Extraterrestrial enthusiasts have forever hoped to determine if and how many alien societies are out there for our discovery.  The fundamental question in searching for life has been whether or not intelligent life exists.  In 1961, Frank Drake created an equation to take an educated stab at an answer.  Estimating each of the numerous factors in the Drake’s namesake equation is a fascinating thought exercise that can get us closer a conclusion to the fundamental question.

The SETi institute defines the Drake equation as follows:

N = R  * fp * ne * fl  * fi * fc * L

Here N represents the number of civilizations in the Milky Way Galaxy that would communicate with us.  The first two factors have had extensive experimental evidence to narrow their range of error.  R is the rate of formation of stars that would promote the development of intelligent life and fp is the fraction of those stars with planets.  

Per Cambridge University, the rate of star formation is around 2 stars a year.  Contrary to Drake’s initial guess, BBC found that the average star had 1 planet in orbit.  From here however, the estimates become much more difficult.

ne, or the number of planets in each solar system that could support life, is open to some debate.  Astronomers using data from the Kepler space mission estimate a value of three, while disagreeing members believe it could be as low as 0.4.  The next factor, fl, is the fraction of of planets which will develop life.  The current consensus in the scientific community is that this factor is close to 1, but not quite.

The final three factors are highly contested.  fi  denotes the fraction of planets which will develop intelligent life.  fc represents the fraction of civilizations that will develop a means to communicate with other extrasolar civilizations and L is the length of time such civilizations release detectable signals into space.  

To find the true range of values for N one approach would be to use all the lowest estimates to determine the smallest possible value, and the same method for all the high estimates.  The most conservative estimates, for those who support the rare Earth hypothesis is a value for  fi  of one in a billion.  Even pessimists give fc at least a 0.2, however thought leaders including Carl Sagan argued that L could be as small as 300, given conflicts and self destructive tendencies.  

Similarly, optimists believe fi to be nearly 1, as over billions of years intelligent life will develop by random chance.  With this train of thought, it is incredibly likely that said life would choose to communicate, making  fc around 0.9.  Finally, if that life is able to overcome its obstacles, it could be a successful civilization for potentially billions of years.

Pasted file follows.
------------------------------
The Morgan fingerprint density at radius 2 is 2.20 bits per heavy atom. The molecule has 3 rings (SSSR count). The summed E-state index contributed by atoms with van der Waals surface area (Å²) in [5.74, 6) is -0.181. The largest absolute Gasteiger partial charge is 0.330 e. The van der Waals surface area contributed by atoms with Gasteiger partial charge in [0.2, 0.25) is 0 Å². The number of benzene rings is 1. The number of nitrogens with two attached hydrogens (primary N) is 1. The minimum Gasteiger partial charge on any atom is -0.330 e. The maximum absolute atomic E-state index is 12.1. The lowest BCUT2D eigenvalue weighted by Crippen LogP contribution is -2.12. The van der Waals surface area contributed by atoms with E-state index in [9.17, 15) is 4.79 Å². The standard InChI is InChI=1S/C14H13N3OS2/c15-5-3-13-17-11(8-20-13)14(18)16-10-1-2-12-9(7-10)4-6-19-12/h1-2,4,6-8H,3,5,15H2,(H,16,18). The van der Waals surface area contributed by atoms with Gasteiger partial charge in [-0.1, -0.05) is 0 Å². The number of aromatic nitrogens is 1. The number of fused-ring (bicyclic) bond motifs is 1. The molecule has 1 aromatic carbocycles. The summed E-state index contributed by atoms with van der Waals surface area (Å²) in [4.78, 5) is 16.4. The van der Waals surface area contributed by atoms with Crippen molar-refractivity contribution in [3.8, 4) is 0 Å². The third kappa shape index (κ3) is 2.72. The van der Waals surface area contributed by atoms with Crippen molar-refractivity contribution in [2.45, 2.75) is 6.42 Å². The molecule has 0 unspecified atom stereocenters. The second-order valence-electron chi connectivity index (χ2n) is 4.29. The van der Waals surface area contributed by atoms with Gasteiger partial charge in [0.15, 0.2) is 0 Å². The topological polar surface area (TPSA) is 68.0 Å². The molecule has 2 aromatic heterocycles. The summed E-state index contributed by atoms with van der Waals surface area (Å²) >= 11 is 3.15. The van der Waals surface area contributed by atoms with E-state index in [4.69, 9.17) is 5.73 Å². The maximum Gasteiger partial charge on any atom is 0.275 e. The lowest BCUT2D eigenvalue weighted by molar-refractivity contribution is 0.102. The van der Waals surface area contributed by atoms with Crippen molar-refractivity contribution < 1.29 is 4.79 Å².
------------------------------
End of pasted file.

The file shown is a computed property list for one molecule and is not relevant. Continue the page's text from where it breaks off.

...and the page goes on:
Therefore, the most pessimistic and optimistic calculations are as follows:

N = 2 * 1 * 0.4 * 0.9 * (1*10^-9) * 0.2 * 300 = 2.16 * 10^-7

N = 2 * 1 * 0.4 * 0.9 * 1 * 0.9 * (1*10^9)  = 648 * 10^6

It’s obvious that this is an enormous range.  However, the results are telling.  A value of 2.16 * 10^-7 indicates that there is virtually no chance of life in our galaxy communicating with us.  According to the New York Times, there are approximately 500 billion galaxies in the universe, which means there are likely few hundred intelligent civilizations out there we will never hear from.  On the other hand, 648 * 10^6 is indicative of a plethora of life outside our solar system.  There is even a distinct possibility we could communicate with them.  

Whether an optimist or pessimist, this range changes a fundamental approach to searching for life.  The new basis question should not be whether intelligent life exists outside of of us, but whether it will communicate with us.



https://www.seti.org/drakeequation

https://books.google.com/books?id=jcnSCQAAQBAJ&pg=PA45&lpg=PA45&dq=Robitaille+and+Whitney+came+up+with+a+figure+for+R*+between+0.68+and+1.45&source=bl&ots=YSil_G8qQZ&sig=ljX1qbe3NgmG9jiixkDDVYiWAfs&hl=en&sa=X&ved=0ahUKEwi2m63Z_ujOAhWMbRQKHTcDB3MQ6AEILzAD#v=onepage&q&f=false

http://www.bbc.com/news/science-environment-16515944

https://en.wikipedia.org/wiki/Drake_equation

https://michaelshermer.com/2002/08/why-et-hasnt-called/




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Replies to This Discussion

Wow I liked this post a lot. Great analysis of the drake equation. I would have liked to see where the numbers actually came from with some references, but it was all present well and organized. Its very interesting to try to put numbers to this and see how even with our best guesses it doesn't clear anything up! it is a cool concept though and hopefully we can start to narrow down the numbers as we continue to do research. Great post!

I enjoyed the format of the post itself, was quite clear and concise in terms of describing what each term in the equation means. It was also good to see that there were some "optimistic calculations" as you put it, which are quite broad but just exemplifies how refined each of our variables need to be in order to determine a more succinct value for N.

I maybe would have liked to have seen an estimate with variables that correlate closely to what we know currently, in that N ~ 1 (as we are the only known things so far), just as a comparison value to supplement your other values.

Intriguing and well written really makes you think hmm. Though if I had one piece of criticism I would say would be maybe not put numbers in? I mean it helps but the equation itself is a fluid equation that has a lot of flavor and variety though the numbers help it could be argued how and where did they come from and could give detractors more fire fuel.

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